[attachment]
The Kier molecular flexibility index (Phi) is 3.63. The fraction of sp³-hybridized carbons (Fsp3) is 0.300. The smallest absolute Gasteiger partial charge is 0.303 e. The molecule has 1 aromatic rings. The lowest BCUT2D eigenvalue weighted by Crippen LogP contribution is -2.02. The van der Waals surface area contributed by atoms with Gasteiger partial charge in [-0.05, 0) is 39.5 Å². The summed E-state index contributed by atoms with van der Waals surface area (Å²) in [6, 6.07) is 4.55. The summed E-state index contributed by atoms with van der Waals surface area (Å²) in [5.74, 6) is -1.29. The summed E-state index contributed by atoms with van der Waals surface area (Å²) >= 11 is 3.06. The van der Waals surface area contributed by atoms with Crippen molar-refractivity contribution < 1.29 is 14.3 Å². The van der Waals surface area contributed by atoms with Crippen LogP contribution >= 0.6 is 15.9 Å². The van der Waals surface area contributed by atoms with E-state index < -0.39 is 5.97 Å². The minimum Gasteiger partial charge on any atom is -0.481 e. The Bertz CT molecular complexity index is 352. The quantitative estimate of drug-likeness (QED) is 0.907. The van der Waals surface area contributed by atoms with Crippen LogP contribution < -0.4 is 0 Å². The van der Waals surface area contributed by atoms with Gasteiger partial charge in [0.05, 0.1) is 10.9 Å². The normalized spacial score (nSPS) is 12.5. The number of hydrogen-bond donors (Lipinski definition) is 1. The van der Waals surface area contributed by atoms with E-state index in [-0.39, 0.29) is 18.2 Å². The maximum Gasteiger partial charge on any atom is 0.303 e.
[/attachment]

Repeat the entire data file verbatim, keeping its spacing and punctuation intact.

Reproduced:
The Kier molecular flexibility index (Phi) is 3.63. The fraction of sp³-hybridized carbons (Fsp3) is 0.300. The smallest absolute Gasteiger partial charge is 0.303 e. The molecule has 1 aromatic rings. The lowest BCUT2D eigenvalue weighted by Crippen LogP contribution is -2.02. The van der Waals surface area contributed by atoms with Gasteiger partial charge in [-0.05, 0) is 39.5 Å². The summed E-state index contributed by atoms with van der Waals surface area (Å²) in [6, 6.07) is 4.55. The summed E-state index contributed by atoms with van der Waals surface area (Å²) in [5.74, 6) is -1.29. The summed E-state index contributed by atoms with van der Waals surface area (Å²) >= 11 is 3.06. The van der Waals surface area contributed by atoms with Crippen molar-refractivity contribution < 1.29 is 14.3 Å². The van der Waals surface area contributed by atoms with Crippen LogP contribution >= 0.6 is 15.9 Å². The van der Waals surface area contributed by atoms with E-state index < -0.39 is 5.97 Å². The minimum Gasteiger partial charge on any atom is -0.481 e. The Bertz CT molecular complexity index is 352. The quantitative estimate of drug-likeness (QED) is 0.907. The van der Waals surface area contributed by atoms with Crippen LogP contribution < -0.4 is 0 Å². The van der Waals surface area contributed by atoms with Gasteiger partial charge in [0.05, 0.1) is 10.9 Å². The normalized spacial score (nSPS) is 12.5. The number of hydrogen-bond donors (Lipinski definition) is 1. The van der Waals surface area contributed by atoms with E-state index in [-0.39, 0.29) is 18.2 Å². The maximum Gasteiger partial charge on any atom is 0.303 e.